Kay was young in the 1920s. Family photographs reveal a society beauty. Like her illustrious ancestor she had a lifelong love affair with France and spoke French fluently. She was married in the American Church in Paris to Livingston T. Dickason (an engineer) in 1925 and returned annually for family holidays until 1993.

She was the force keeping together her large family. These holidays usually in the Norman seaside resort of Blonville brought four generations together and her home at Short Hills was the focal point for large family gatherings. She liked to keep abreast of developments in French as well as Irish history and I would send her copies of history books which I thought she would enjoy.

THIS was no escapist reader, If her children and grandchildren embarked on a certain career, she approached the task of acquiring knowledge in these areas with the dedication of a military tactician.

What about Ireland? She would speak of Tone and his family as if a they were alive today and she was very anxious to pass on that sense of connectedness to her children and grandchildren. But to say she was an Irish nationalist in the traditional sense would be wrong.

She had little time for the sentimentality which surrounded much of the Irish American scene and thought the many Irish who had made good in America were ignored in the prevailing tendency to celebrate the Irish as underdog.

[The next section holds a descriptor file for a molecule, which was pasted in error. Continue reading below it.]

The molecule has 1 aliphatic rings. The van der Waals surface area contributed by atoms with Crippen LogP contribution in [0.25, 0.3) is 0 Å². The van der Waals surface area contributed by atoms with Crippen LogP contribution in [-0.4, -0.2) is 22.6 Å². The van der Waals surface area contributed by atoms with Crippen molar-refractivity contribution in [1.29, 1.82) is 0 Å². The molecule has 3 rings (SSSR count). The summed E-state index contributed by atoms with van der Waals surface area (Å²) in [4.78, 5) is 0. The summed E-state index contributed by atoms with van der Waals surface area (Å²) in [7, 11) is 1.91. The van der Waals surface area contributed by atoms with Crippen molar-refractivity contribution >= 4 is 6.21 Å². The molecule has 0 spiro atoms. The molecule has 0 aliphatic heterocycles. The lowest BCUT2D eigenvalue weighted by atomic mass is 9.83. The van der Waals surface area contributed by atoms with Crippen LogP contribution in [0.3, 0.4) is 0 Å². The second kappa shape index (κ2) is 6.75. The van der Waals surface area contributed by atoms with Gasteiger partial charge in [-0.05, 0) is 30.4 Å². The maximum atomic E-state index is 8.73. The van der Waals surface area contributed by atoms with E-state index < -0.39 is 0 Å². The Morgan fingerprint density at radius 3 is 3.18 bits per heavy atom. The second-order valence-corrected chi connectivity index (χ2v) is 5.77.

She even mocked gently the sentimentality which was undeniably there in Wolfe Tone himself whereas Matilda was altogether more hardheaded. We talked frequently of the Troubles in Northern Ireland. Kay was a committed pacifist and was totally opposed to the militant variety of Irish nationalism including the fund raising for arms in the US. The many sidedness and comprehensiveness of Tone's nationalism she felt was not always recognised.

Her pride in Tone and her determination to keep his memory alive in the family would have pleased great great grandmother Matilda. The Tone papers in her possession were old friends and she would return regularly to read them, much as others return to family photograph albums.

Among the more immediate family papers is a bulging scrapbook of a memorable visit to Ireland. The entire family (Kay and her husband, their three daughters Mary Elizabeth, Katharine and Anne, and their children) had been invited to Ireland by Eamon de Valera for the ceremonial unveiling of the Tone statue on Stephen's Green in 1967. At one stage David Hammond, the Belfast film maker, musician and founder member of Field Day, discussed the possibility of a documentary film about Kay. Unfortunately that the venture did not materialise.

1 have lost a close friend. Kay Dickason was a woman of considerable presence, warmth and wit. I shall miss her. She leaves behind an extended family, whose close links and genuine mutual affection are a tribute to her. She is also survived by a lively cocker spaniel. "I am calling him Rebel," she told me with a chuckle, as he set about upsetting the normal decorum of her Short Hills home, "he is certainly continuing family tradition."